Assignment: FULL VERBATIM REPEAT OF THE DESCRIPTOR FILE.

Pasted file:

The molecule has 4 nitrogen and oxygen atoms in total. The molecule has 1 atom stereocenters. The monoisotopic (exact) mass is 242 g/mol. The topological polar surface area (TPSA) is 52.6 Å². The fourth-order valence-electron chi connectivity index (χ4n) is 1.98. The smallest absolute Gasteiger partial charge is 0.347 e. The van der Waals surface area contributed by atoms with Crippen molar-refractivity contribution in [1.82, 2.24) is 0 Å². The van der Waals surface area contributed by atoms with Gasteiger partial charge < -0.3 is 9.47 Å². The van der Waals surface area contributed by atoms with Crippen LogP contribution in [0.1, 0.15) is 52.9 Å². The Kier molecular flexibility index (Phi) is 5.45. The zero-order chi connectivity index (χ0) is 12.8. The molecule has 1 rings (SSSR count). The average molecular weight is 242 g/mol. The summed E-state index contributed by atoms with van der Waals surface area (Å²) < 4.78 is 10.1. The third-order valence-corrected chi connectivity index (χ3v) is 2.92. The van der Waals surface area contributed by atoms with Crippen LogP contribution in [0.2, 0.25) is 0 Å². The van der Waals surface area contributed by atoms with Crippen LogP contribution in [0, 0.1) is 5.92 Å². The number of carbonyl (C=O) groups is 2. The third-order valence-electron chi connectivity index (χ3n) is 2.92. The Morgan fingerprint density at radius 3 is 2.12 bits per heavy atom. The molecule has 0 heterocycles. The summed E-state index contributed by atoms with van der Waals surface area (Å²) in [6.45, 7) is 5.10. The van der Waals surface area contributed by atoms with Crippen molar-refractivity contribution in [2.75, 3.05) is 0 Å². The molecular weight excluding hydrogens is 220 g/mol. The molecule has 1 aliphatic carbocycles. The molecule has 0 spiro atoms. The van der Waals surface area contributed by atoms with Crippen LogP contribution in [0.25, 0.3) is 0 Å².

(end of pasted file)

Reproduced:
The molecule has 4 nitrogen and oxygen atoms in total. The molecule has 1 atom stereocenters. The monoisotopic (exact) mass is 242 g/mol. The topological polar surface area (TPSA) is 52.6 Å². The fourth-order valence-electron chi connectivity index (χ4n) is 1.98. The smallest absolute Gasteiger partial charge is 0.347 e. The van der Waals surface area contributed by atoms with Crippen molar-refractivity contribution in [1.82, 2.24) is 0 Å². The van der Waals surface area contributed by atoms with Gasteiger partial charge < -0.3 is 9.47 Å². The van der Waals surface area contributed by atoms with Crippen LogP contribution in [0.1, 0.15) is 52.9 Å². The Kier molecular flexibility index (Phi) is 5.45. The zero-order chi connectivity index (χ0) is 12.8. The molecule has 1 rings (SSSR count). The average molecular weight is 242 g/mol. The summed E-state index contributed by atoms with van der Waals surface area (Å²) < 4.78 is 10.1. The third-order valence-corrected chi connectivity index (χ3v) is 2.92. The van der Waals surface area contributed by atoms with Crippen LogP contribution in [0.2, 0.25) is 0 Å². The van der Waals surface area contributed by atoms with Crippen LogP contribution in [0, 0.1) is 5.92 Å². The number of carbonyl (C=O) groups is 2. The third-order valence-electron chi connectivity index (χ3n) is 2.92. The Morgan fingerprint density at radius 3 is 2.12 bits per heavy atom. The molecule has 0 heterocycles. The summed E-state index contributed by atoms with van der Waals surface area (Å²) in [6.45, 7) is 5.10. The van der Waals surface area contributed by atoms with Crippen molar-refractivity contribution in [2.75, 3.05) is 0 Å². The molecular weight excluding hydrogens is 220 g/mol. The molecule has 1 aliphatic carbocycles. The molecule has 0 spiro atoms. The van der Waals surface area contributed by atoms with Crippen LogP contribution in [0.25, 0.3) is 0 Å².